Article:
- This event has passed.
JVP-Portland Reading Group – The new JVP national “approach to Zionism”
February 5 @ 6:30 pm - 8:30 pm
This month we’ll be discussing the recently announced Jewish Voice for Peace national “approach to Zionism”, which can be seen here: https://jewishvoiceforpeace.org/zionism/
We will meet at the home of Maria Barahona on Tuesday evening, February 5th, 6:30 to 8:30 pm. Here are the readings. Please RSVP to Carol Landsman email@example.com for directions if you need them.
1) The National JVP Zionism statement https://jewishvoiceforpeace.org/zionism/
2) The PDX April 18, 2018 statement on Zionism (appended below).
3) Cecilie Surasky’s talk at PSU (link from the JVP national page on Zionism):
4) Ben Lorber’s blog post (link from the JVP national page on Zionism):
5) A brief article on the history of bi-nationalist Zionism by Joel Beinin (please write to Carol for this article).
JVP-Portland Statement on JVP’s Zionism Policy
April 12, 2018
In response to the recent policy discussion of JVP’s position on Zionism, the Portland chapter of JVP respectfully urges that no change be made to the current policy. Our understanding of the current policy is not that JVP does not have a position on Zionism or is neutral on the question. Rather we see the current policy as a conscious decision not to focus on Zionism as an ideology but on the practices of the state of Israel: first and foremost, the occupation of Palestinian territories occupied in the 1967 war, but also the institutional inequality of Palestinian citizens of Israel and the refusal of every Israeli government since 1948 to engage in serious discussions over the rights of the Palestinian refugees and the consequences of the Nakba more broadly.
Allowing members of JVP to be self-identified as Zionist, anti-Zionist, non-Zionist has, in our view, been of great benefit to our organization and to the goal of building a strong movement and campaign for justice and self-determination for all peoples of the region, and especially for bringing an end to Israel’s illegal occupation and ongoing theft of Palestinian land and to the discriminatory and chauvinistic policies towards non-Jewish citizens of Israel, especially most recently the Bedouin of the Negev/Naqab.
For many of us, the path taken to our current views of the Palestine-Israel conflict began with a limited and often deeply flawed understanding of Israel’s history and current character. While we might not have identified ourselves as Zionist, per se, most of us have at one time in our lives held views and understandings that could reasonably be classified as Zionist – perhaps “Dovish Zionist” or perhaps even more so “Ignorant Zionist”, because they were based on radically false understandings of the events that led to the creation of the state of Israel, the character of Israeli society, and the actual policies of Israel both inside the pre-1967 Green Line and in the territories occupied since 1967.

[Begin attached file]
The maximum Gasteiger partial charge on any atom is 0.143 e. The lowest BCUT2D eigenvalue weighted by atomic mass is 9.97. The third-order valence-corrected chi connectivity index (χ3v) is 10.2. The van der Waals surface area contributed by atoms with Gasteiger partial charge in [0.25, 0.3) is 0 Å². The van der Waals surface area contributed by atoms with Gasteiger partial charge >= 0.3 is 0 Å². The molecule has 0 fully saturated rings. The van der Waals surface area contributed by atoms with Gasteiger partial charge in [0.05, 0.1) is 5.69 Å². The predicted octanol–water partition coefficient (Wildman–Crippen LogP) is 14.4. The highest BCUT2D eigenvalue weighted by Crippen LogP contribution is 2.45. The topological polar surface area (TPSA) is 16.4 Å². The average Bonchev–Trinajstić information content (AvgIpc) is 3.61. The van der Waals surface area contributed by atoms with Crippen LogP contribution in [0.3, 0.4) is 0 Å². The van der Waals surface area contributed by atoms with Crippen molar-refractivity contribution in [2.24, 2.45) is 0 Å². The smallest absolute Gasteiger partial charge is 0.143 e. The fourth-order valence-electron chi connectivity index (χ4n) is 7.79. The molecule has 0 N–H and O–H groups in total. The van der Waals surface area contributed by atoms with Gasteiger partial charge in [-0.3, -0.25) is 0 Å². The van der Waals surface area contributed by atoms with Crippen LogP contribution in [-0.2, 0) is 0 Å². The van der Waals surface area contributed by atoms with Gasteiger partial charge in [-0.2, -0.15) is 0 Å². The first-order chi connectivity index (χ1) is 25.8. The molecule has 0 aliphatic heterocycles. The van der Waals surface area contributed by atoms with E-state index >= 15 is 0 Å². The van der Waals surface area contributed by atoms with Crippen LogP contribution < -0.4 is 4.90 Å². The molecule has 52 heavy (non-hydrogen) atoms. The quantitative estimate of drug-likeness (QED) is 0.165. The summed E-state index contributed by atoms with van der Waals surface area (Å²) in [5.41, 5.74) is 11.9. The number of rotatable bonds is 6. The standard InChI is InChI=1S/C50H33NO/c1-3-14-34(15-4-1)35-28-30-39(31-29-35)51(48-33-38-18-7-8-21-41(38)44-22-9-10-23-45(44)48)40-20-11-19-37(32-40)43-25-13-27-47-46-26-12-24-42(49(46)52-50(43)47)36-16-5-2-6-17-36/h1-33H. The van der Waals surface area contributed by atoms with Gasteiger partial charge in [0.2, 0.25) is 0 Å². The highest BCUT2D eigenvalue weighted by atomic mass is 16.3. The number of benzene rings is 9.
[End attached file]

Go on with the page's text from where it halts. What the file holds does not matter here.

In spite of having these varying starting points for our politics and perspectives on the Palestine-Israel conflict, we have all come to an understanding that is in accord with the goals and principles embraced by Jewish Voice for Peace. The openness of JVP to people who hold varying views regarding Zionism has been invaluable for maintaining and broadening the path leading to our deeper and more accurate understanding of the stakes in Israel/Palestine.
If JVP adopts an “anti-Zionist” policy, rather than maintaining the current policy, we would essentially be burning a bridge that many of us have already crossed. It would be like knocking aside a ladder that we’d been given to climb out of our own ignorance, depriving others of the same supportive space that we had been privileged and fortunate to have.
We believe that JVP has been forthright and clear on the principles that guide and inspire our work. If there are those who feel greater clarity is needed, we are open to more precisely mapping out the politics and the principles that guide our work. But this should not be defined in relation to an ideology or doctrine which is understood in radically different ways within the Jewish community.
Rather, we will most successfully build support within the Jewish community and beyond by emphasizing our commitment to principles of pluralistic democracy, human rights, and international law. Where the state of Israel diverges from those principles, as in its failure to create a state for all its citizens, its brutal occupation and theft of Palestinian land, and its ethnic and religious discrimination, we believe that we can most effectively challenge Israel’s human rights violations by appeal to those universal principles.
We understand that Palestinians may have different considerations than those that motivate JVP on this question. That is entirely legitimate. While this may cause occasional frictions, we don’t believe that this should impede more fundamental relationships of alliance and solidarity.
In our view, this is the wrong moment to risk alienating Jews and non-Jews who are once again faced with the stark reality of Israeli crimes and are looking for an organization and community to begin a journey to a deeper understanding. Many still believe the Jews need a homeland, and many have not yet seen beyond perceiving anti-Zionism as antisemitism. We should be inviting such people into the conversation, rather than posting a sign that reads “Zionists Not Welcome Here”.
Portland, Oregon, Chapter
Jewish Voice for Peace